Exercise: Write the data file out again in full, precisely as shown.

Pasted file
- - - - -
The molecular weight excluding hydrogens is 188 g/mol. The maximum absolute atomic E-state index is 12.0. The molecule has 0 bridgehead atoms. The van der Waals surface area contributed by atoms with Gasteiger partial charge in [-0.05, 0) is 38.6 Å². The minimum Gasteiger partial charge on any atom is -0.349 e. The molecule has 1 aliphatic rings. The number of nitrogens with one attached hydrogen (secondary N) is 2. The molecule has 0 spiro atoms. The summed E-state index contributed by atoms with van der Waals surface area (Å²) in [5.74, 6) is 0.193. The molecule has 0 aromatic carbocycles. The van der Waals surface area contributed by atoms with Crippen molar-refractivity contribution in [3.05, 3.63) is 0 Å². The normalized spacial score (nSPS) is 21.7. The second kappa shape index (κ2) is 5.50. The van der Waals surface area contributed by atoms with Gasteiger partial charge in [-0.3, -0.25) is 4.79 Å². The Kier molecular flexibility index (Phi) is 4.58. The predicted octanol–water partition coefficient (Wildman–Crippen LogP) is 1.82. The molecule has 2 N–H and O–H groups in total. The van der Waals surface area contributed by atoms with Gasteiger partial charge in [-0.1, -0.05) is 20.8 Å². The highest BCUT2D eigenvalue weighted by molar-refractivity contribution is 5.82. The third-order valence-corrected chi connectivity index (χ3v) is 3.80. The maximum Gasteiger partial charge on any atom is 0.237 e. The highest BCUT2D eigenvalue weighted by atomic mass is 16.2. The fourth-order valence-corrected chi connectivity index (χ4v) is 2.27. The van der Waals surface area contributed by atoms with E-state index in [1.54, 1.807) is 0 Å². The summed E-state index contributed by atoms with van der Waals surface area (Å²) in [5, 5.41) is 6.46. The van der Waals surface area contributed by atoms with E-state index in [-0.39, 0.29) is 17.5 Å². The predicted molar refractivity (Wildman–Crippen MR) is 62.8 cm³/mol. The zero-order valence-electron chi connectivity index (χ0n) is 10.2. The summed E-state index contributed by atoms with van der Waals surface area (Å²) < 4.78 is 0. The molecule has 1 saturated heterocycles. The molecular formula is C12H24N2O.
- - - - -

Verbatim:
The molecular weight excluding hydrogens is 188 g/mol. The maximum absolute atomic E-state index is 12.0. The molecule has 0 bridgehead atoms. The van der Waals surface area contributed by atoms with Gasteiger partial charge in [-0.05, 0) is 38.6 Å². The minimum Gasteiger partial charge on any atom is -0.349 e. The molecule has 1 aliphatic rings. The number of nitrogens with one attached hydrogen (secondary N) is 2. The molecule has 0 spiro atoms. The summed E-state index contributed by atoms with van der Waals surface area (Å²) in [5.74, 6) is 0.193. The molecule has 0 aromatic carbocycles. The van der Waals surface area contributed by atoms with Crippen molar-refractivity contribution in [3.05, 3.63) is 0 Å². The normalized spacial score (nSPS) is 21.7. The second kappa shape index (κ2) is 5.50. The van der Waals surface area contributed by atoms with Gasteiger partial charge in [-0.3, -0.25) is 4.79 Å². The Kier molecular flexibility index (Phi) is 4.58. The predicted octanol–water partition coefficient (Wildman–Crippen LogP) is 1.82. The molecule has 2 N–H and O–H groups in total. The van der Waals surface area contributed by atoms with Gasteiger partial charge in [-0.1, -0.05) is 20.8 Å². The highest BCUT2D eigenvalue weighted by molar-refractivity contribution is 5.82. The third-order valence-corrected chi connectivity index (χ3v) is 3.80. The maximum Gasteiger partial charge on any atom is 0.237 e. The highest BCUT2D eigenvalue weighted by atomic mass is 16.2. The fourth-order valence-corrected chi connectivity index (χ4v) is 2.27. The van der Waals surface area contributed by atoms with E-state index in [1.54, 1.807) is 0 Å². The summed E-state index contributed by atoms with van der Waals surface area (Å²) in [5, 5.41) is 6.46. The van der Waals surface area contributed by atoms with E-state index in [-0.39, 0.29) is 17.5 Å². The predicted molar refractivity (Wildman–Crippen MR) is 62.8 cm³/mol. The zero-order valence-electron chi connectivity index (χ0n) is 10.2. The summed E-state index contributed by atoms with van der Waals surface area (Å²) < 4.78 is 0. The molecule has 1 saturated heterocycles. The molecular formula is C12H24N2O.